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Teacup Review – Review – Nintendo World Report

Personally, I like a good Earl Gray with a little sugar.

I have a constant relationship with tea; Some years I’m really into it and some years I don’t care at all. Though I can’t say I’ve ever had such a passion for tea as to have a manual on all of the different ways it is made, as is the case with the title character from Teacup, a brief adventure about getting out of your comfort zone and interacting with the people around you. Presented in a pretty painterly art style with a gorgeous piano soundtrack, Teacup seems like the type of game that would be perfect to play with your young child for two hours. However, other than this particular scenario, I’m not entirely sure that it will be for everyone.

In Teacup you play a young frog girl named Teacup. She loves nothing more than staying at home and reading a good book with a hot cup of tea. There is only one small problem: she has run out of ingredients to make this tea. To make matters worse, she’s also supposed to have a tea party the next day, which becomes quite difficult if no tea is served. With no other choice, Teacup packs up her things and heads to the town of Little Pond in search of the various herbs and sweeteners she needs to reconnect with friends and help her fellow citizens along the way .

The gameplay in Teacup is incredibly simple and consists entirely of walking through an area in 2.5D and talking to the folks at Little Pond. Sometimes when you talk to certain characters they will offer to either tell you where to find an ingredient or give you something from their own supply, but almost always on the condition that you help them with a problem, that they have. This leads to one of many mini-games that you can encounter in Teacup, which can range from Simon Says style inputs to a very simple game where you pull things out of a river. It was in those very moments that I realized that this game is likely aimed at younger audiences, as every game is not only incredibly easy, but also seemed impossible to fail. When comparing the layout to another game, the most common thing that came to mind was Later Alligator.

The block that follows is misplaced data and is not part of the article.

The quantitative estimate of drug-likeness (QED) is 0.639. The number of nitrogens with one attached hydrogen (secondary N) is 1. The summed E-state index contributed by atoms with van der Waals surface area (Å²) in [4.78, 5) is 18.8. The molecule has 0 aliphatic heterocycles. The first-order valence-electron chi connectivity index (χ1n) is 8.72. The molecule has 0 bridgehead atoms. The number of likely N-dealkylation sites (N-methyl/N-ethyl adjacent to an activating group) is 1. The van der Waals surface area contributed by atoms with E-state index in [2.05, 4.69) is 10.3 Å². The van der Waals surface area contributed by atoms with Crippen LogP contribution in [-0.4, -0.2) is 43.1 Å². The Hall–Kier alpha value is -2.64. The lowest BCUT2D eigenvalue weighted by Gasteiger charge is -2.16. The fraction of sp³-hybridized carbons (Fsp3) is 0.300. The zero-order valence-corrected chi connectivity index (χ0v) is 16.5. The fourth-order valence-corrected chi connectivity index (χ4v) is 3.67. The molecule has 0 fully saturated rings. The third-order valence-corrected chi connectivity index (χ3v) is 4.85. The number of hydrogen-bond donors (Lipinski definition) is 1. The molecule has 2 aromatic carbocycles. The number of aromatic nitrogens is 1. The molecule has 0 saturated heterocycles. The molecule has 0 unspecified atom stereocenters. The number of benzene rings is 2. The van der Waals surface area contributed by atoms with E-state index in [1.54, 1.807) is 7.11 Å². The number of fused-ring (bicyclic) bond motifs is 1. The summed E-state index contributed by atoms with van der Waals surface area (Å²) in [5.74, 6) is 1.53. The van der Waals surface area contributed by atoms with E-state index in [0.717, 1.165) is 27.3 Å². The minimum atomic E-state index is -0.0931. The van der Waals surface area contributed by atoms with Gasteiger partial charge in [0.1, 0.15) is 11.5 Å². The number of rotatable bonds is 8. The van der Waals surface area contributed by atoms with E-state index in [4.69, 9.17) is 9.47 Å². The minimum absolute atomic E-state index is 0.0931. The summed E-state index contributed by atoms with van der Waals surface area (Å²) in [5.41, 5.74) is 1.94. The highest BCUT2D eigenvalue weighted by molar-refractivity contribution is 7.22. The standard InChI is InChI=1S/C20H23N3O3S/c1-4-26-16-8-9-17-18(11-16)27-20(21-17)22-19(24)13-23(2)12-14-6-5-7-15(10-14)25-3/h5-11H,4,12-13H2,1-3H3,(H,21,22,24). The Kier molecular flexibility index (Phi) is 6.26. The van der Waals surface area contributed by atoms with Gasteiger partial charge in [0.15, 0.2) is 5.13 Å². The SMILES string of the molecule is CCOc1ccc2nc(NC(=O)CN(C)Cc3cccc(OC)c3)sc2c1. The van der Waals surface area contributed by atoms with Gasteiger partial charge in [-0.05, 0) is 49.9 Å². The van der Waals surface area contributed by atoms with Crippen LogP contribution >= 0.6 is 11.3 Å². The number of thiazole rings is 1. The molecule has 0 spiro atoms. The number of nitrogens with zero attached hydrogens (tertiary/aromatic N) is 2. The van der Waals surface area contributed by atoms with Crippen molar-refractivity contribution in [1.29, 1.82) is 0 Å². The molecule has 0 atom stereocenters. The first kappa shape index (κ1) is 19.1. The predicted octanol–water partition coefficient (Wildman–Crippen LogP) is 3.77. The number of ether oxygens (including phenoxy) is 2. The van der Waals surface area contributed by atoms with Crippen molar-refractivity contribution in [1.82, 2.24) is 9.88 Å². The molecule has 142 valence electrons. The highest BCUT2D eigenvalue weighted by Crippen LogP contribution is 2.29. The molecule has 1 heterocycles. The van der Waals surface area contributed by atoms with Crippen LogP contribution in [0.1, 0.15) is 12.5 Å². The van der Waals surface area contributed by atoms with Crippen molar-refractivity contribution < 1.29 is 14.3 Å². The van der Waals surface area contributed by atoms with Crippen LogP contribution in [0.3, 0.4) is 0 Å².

My only real problem with finding these mini-games is based solely on the speed of movement of Teacup. While walking normally, I found that she was moving incredibly slowly. You can hold R to get her to speed up the pace a bit, but honestly the change felt negligible at best. This is made worse by the fact that most areas only have one exit that takes you to the world map, with multiple sub-areas between you and the single area exit may be. There is no button, as far as I could tell, that takes you straight to the world map, which means that wherever you go, you will go all the way there every time. The town of Little Pond might not be the biggest town in a game, but this movement speed issue makes it feel like it’s twice as big as it is, and not in a good way.

Overall, Teacup certainly has its place, but I feel like this place is very specific. If you’re looking for something to play with with a child, or just looking for a quick but slow experience to relax in at the end of the day, Teacup might be something to consider. For most, however, a mixture of the total lack of any challenge in the mini-games and the very slow pace may put them off the experience. His art style is great and the soundtrack to Little Pond is a joy to listen to, but at the end of the day these can only go so much to add to the experience. If this sounds like you, then you should definitely play through Teacup! If not, you may just have to look at another mixture to fill your mug.

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